Allies was created with the goal to help kids solve problems peacefully and respectfully. Conflict is a part of life. It’s a natural and even healthy part of relationships. So teaching and modeling ways to resolve conflict assertively with empathy and compassion is important for children.
Now that’s a good sandwich
We learn and practice what Peaceful Schools International calls the Goodwill Sandwich. We begin by reading the story of Sam and the Goodwill Sandwich. (This link is a pdf that you can print out at home and share with your child).
In this story Sam’s friend, Lucas, makes fun of his sweater in front of a bunch of kids and they all laugh. Sam is hurt and confused because Lucas is his close friend. He goes home and his dad teaches him how to talk to his friend by making a Goodwill Sandwich.
Sam’s dad and Sam talk through some ideas about Lucas’s intentions. Sam guesses that Lucas may have made fun of Sam’s sweater because he likes to make people laugh – not that he was intentionally trying to hurt Sam.
This is what it looks like in Sam’s story:
- Top Layer: Lucas, I know that the class really likes your jokes.
- Filling: It really hurt my feelings when everyone laughed at my sweater during recess yesterday.
- Bottom Layer: Is there any way for you to make everyone laugh without making fun of me?
Let’s examine how you and your child might use this sandwich layer by layer.
First Layer – An Empathetic Perspective
The top piece of bread (the first step) is a change in perspective. Often, this is the most difficult step to model and teach. It requires a lot of practice – for everyone. When emotions are running high, it’s hard to put ourselves in the other person’s shoes.
How it works
Since the Goodwill Sandwich is often ‘served’ after the original event, the first layer is an icebreaker. The empathetic perspective acts as a buffer between the incident or stimulus and the response.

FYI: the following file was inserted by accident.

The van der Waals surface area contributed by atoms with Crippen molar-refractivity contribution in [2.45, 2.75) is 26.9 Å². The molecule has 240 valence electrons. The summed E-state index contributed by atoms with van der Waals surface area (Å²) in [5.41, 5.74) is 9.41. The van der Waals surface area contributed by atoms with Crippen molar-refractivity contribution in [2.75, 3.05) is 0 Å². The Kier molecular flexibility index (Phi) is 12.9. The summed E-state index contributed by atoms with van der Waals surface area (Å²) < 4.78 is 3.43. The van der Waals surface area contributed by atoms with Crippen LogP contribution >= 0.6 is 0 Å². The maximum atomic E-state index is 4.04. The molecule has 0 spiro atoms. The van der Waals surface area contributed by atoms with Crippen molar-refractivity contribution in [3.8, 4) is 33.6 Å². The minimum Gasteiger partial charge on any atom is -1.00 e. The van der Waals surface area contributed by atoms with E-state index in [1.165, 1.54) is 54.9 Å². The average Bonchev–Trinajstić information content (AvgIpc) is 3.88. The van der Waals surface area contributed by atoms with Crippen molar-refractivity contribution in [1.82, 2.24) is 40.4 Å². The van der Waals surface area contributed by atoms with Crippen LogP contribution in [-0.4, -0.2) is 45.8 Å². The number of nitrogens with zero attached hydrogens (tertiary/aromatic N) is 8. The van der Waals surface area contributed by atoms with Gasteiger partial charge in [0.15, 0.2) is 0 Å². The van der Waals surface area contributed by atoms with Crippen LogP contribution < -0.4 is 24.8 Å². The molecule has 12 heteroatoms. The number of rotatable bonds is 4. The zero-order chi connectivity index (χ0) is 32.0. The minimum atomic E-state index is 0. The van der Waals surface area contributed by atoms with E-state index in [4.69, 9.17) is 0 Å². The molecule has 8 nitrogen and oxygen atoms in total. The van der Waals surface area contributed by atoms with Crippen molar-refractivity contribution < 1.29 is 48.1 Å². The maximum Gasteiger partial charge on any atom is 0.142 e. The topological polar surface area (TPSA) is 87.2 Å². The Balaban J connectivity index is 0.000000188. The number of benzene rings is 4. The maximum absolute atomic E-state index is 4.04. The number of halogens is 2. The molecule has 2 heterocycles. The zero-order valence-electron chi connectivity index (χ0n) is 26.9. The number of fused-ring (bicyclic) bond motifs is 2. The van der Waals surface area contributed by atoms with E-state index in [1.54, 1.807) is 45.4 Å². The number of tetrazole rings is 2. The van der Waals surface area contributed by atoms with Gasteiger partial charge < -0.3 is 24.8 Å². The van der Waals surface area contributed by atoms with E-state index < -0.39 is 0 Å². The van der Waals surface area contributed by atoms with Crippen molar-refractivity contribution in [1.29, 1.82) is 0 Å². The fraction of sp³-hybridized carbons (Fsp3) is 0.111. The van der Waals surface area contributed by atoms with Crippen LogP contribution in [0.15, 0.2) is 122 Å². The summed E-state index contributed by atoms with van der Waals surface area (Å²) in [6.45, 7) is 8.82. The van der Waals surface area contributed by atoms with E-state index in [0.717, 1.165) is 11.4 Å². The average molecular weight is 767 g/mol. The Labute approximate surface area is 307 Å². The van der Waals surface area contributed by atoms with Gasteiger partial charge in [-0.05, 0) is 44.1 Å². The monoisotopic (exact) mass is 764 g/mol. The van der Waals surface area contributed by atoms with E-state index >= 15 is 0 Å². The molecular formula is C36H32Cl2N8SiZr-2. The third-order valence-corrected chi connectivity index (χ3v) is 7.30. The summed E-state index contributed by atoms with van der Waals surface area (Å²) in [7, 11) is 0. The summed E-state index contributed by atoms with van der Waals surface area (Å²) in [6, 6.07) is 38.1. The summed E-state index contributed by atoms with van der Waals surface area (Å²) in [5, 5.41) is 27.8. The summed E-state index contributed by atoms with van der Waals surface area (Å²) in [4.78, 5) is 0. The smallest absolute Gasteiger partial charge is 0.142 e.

What it does
It gives you or your child a way into the conversation that doesn’t put the other person/recipient on the defensive. It’s an opportunity to remind the other person, providing context for the next layer of the sandwich.
Some questions to help you and your child change perspective:
- Was it on purpose?
- Was is rude or mean? Rude is thoughtless. Mean is intentional.
- What might the other person be feeling or wanting?
- What might’ve caused them to do or say what they did?
The Filling Second Layer – The Desired Change
The second step the filling of the sandwich is what you are feeling or wanting.
The Third Layer – Cooperative Solution(s)
The bottom piece of bread is suggesting a way to solve the problem in a way that feels good for both involved.
My current Allies group has created a skit with a conflict between two friends. They came up with a Goodwill Sandwich to solve the problem. We plan to perform this skit to the fourth grade classes at our school and teach them how to make Goodwill Sandwiches.
What I love about this story is that demonstrates for kids and adults that when you have a conflict with your friend you can go home, talk to an adult, work together to solve the problem, practice it, and then find a good time to talk to your friend. It is not reasonable, or even recommended, that we can solve our problems in the moment. It takes time and maybe some help to sort out complicated feelings and situations. Allies understand this because they have learned about how when we are calm, we can access the prefrontal cortex, or the upstairs brain, to solve problems.
The Goodwill Sandwich is not used in bullying situations, where there is an imbalance of power. Peaceful Schools International has different story, Sam Takes a Stand, and shows a way to solve such problems.
The Goodwill Sandwich is also a great tool for giving constructive feedback and criticism, particularly when offering suggestions on creative work or when coaching a player.